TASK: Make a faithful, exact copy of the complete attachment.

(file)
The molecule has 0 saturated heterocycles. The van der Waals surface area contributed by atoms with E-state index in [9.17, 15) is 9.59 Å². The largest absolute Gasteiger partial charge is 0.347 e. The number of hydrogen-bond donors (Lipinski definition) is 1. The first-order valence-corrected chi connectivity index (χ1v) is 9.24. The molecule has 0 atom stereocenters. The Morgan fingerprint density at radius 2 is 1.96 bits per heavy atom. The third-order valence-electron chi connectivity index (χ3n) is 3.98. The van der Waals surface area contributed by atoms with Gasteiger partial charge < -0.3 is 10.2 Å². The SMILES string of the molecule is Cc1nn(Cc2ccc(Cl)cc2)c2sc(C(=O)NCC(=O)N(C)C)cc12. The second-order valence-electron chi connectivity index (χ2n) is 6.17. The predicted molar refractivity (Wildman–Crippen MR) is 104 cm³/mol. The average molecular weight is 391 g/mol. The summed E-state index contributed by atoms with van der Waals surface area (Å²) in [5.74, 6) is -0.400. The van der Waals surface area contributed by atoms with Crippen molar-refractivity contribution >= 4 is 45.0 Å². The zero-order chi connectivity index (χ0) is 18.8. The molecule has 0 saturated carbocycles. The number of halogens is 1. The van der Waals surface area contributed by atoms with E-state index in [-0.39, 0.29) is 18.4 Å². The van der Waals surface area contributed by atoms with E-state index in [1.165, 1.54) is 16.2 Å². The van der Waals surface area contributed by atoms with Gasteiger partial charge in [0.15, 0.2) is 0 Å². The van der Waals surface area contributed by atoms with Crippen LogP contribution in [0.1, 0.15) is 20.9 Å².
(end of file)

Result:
The molecule has 0 saturated heterocycles. The van der Waals surface area contributed by atoms with E-state index in [9.17, 15) is 9.59 Å². The largest absolute Gasteiger partial charge is 0.347 e. The number of hydrogen-bond donors (Lipinski definition) is 1. The first-order valence-corrected chi connectivity index (χ1v) is 9.24. The molecule has 0 atom stereocenters. The Morgan fingerprint density at radius 2 is 1.96 bits per heavy atom. The third-order valence-electron chi connectivity index (χ3n) is 3.98. The van der Waals surface area contributed by atoms with Gasteiger partial charge < -0.3 is 10.2 Å². The SMILES string of the molecule is Cc1nn(Cc2ccc(Cl)cc2)c2sc(C(=O)NCC(=O)N(C)C)cc12. The second-order valence-electron chi connectivity index (χ2n) is 6.17. The predicted molar refractivity (Wildman–Crippen MR) is 104 cm³/mol. The average molecular weight is 391 g/mol. The summed E-state index contributed by atoms with van der Waals surface area (Å²) in [5.74, 6) is -0.400. The van der Waals surface area contributed by atoms with Crippen molar-refractivity contribution >= 4 is 45.0 Å². The zero-order chi connectivity index (χ0) is 18.8. The molecule has 0 saturated carbocycles. The number of halogens is 1. The van der Waals surface area contributed by atoms with E-state index in [-0.39, 0.29) is 18.4 Å². The van der Waals surface area contributed by atoms with E-state index in [1.165, 1.54) is 16.2 Å². The van der Waals surface area contributed by atoms with Gasteiger partial charge in [0.15, 0.2) is 0 Å². The van der Waals surface area contributed by atoms with Crippen LogP contribution in [0.1, 0.15) is 20.9 Å².